Inspiring Artist-Deborah Stone-Richard of Revamp

At this early stage in my artistic career, I'm often inspired by other artists and creatives who are doing their thing.  I want to highlight some of them here and learn more about what inspires them and how they make it all work. 

It's been awhile since I featured an "inspiring artist" and Deborah is just the person to get this series going again.  I met Deborah years ago at church (she is very musically inclined and made beautiful music for us).  We moved away, but thanks to Facebook, I was able to keep in touch with Deborah.  I have loved seeing her posts about her business beginnings and now big success with her business "Revamp."  She takes clothes from thrift stores and creates beautiful NEW pieces.  I am always impressed by what she comes up with.  Here, Deborah shares thoughts about her art and business.

Tell us first a bit about you and what you do.

I learned how to sew by hand at age 10. Soon after, I was using a sewing machine to make my own clothing. Over a period of decades, my sewing included alterations, dressmaking, bridal work, custom window treatments and bedding, sample making and sewing for other designers.  I studied Fashion Design at William Rainey Harper College in the mid 80s.

Currently, I am a clothing designer. My business name is Revamp. I purchase clothing at resale stores and create new garments out of the clothing I buy. I have two garment lines. ReVintage is primarily linen tops that I reshape and embellish with vintage lace. The other line is fun and funky tops, very colorful and expressive. I also make hats, scarves, fingerless gloves and purses.

When and how did you discover this outlet?  Tell us about the shift from idea to action.

I owned and operated a sewing workroom for 12 years. When the economy tanked I had to find another way to earn a living. I then worked in the corporate world for 2.5 years and I was completely miserable. My job was the opposite of creative and nurturing. I decided to leave without having devised a plan for earning. I was just certain that staying at that job would suck the soul right out of me.

I traveled to New Mexico and spent time sorting out my next step. With the complete support of my husband, I formulated a plan to return to garment making. I decided to only create one-of-a-kind garments, rather than fill orders for other people. I made my creativity a priority. I started out making sweater coats and set up an online shop on Etsy in October, 2011. I had a lot of sales up front which enabled me to explore my own design style while still earning.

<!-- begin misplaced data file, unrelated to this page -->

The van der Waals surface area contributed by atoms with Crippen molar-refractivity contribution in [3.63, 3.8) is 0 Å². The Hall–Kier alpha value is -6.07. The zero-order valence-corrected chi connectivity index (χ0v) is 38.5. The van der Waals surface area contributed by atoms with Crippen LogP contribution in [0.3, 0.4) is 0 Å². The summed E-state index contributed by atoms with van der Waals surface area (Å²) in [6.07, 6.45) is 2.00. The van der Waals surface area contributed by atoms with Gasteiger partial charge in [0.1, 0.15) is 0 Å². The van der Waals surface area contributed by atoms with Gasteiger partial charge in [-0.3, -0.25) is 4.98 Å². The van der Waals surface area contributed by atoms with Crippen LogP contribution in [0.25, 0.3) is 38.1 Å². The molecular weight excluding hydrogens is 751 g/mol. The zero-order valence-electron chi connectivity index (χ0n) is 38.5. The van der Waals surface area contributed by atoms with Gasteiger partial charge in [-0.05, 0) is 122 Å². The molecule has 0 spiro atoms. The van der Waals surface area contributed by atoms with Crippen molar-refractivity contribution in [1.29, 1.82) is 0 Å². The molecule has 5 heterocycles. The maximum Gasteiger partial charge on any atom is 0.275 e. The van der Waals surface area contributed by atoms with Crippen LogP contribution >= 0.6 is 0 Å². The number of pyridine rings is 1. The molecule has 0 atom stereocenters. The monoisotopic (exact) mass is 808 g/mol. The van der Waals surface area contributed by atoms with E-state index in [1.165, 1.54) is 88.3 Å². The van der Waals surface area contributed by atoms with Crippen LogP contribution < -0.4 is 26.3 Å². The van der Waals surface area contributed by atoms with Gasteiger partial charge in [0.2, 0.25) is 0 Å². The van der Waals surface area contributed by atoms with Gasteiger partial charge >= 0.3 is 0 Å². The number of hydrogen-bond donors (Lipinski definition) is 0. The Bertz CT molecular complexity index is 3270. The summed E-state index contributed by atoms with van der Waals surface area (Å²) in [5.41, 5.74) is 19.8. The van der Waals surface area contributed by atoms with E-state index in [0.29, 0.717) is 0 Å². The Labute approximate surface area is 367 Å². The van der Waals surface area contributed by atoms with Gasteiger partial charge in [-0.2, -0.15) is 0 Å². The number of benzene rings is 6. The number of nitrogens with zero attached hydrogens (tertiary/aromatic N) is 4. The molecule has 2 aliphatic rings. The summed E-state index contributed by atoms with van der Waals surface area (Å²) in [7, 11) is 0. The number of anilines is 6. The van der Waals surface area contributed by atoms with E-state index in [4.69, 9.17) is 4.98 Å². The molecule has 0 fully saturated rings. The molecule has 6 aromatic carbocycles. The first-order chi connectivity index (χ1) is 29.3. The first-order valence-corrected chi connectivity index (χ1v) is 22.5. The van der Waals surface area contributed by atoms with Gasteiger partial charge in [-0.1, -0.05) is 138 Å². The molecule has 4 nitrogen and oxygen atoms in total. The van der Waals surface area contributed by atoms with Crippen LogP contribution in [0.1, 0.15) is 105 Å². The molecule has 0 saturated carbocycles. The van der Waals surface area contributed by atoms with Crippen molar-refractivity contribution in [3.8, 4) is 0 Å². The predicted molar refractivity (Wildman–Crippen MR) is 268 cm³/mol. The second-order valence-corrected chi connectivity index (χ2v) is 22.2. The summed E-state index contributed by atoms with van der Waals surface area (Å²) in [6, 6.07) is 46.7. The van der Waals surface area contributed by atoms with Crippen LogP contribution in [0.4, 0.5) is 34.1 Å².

How do you manage your time and energy?  How do you make your art a priority?

My work never feels like work. I wake up in the morning excited about what I will create that day. I structure my time around business priorities. Creative sewing is my main focus, but I also do everything else that supports the business – shopping for and laundering the recycled clothing, making hang tags and garment labels, updating spreadsheets, managing the finances and taxes, marketing, photography, social networking, pattern drafting, updating the website, delivering garments to galleries. I do one or many of these tasks every day of the week. I may work 6 hours or 20 minutes on any given day.

What struggles have you faced and how have you overcome those struggles?

This is a great question. I rent space in a gallery where I sell my clothing. Just prior to investigating this possibility, I almost gave up on my business. Sales on Etsy had slowed to a stop and gallery sales were not adequate to support my investment in the business. With encouragement from my husband and friends, I decided to commit to a year’s lease at local art market. On day one of setting up, I sold enough to pay my month’s rent with some profit left over. Having support in my venture has made all the difference. My motto for overcoming struggles is, “Keep on keeping on.” I also learned that I don’t have to know every outcome before starting. I do what is in front of me and the next step will be revealed.  This applies to both sewing and business administration.

Who or what inspires you?

I do a lot of research on the internet. I search Pinterest for ideas using altered clothing and vintage lace. I have a Pinterest Board dedicated to design inspiration. I don’t copy anyone’s work; I use the input as a springboard for what else I can create. I also look at how I can distinguish myself as a designer rather than making what is already out there.

Is there anything else you would like to share?

  • 85% of new clothing ends up in a landfill. In my work, I have purchased and reused at least 2,000 garments that might have otherwise been wasted. I like making a difference on the planet.
  • I make loans through Kiva to other women who are developing their sewing business. Part of my work is to support others in their own success.
  • I recently did a focus group with plus-sized women and have developed a plus-sized clothing line.
  • My work has been published in Altered Couture magazine, and I recently had my own 82 seconds of fame on our local ABC affiliate when they did a story on my business.  
  • My work has been in up to 6 galleries at a time. I am right at the edge of keeping up with production and I am assessing my next business steps.
  • Because this is my own company, I decided I would only sew using two thread colors – natural and blue/black.  I love having that kind of freedom!

Thank you so much, Deborah for sharing these words.  The line that really stuck with me: "I also learned that I don’t have to know every outcome before starting. I do what is in front of me and the next step will be revealed."

Deborah is all over the web.  Be sure to visit her sites.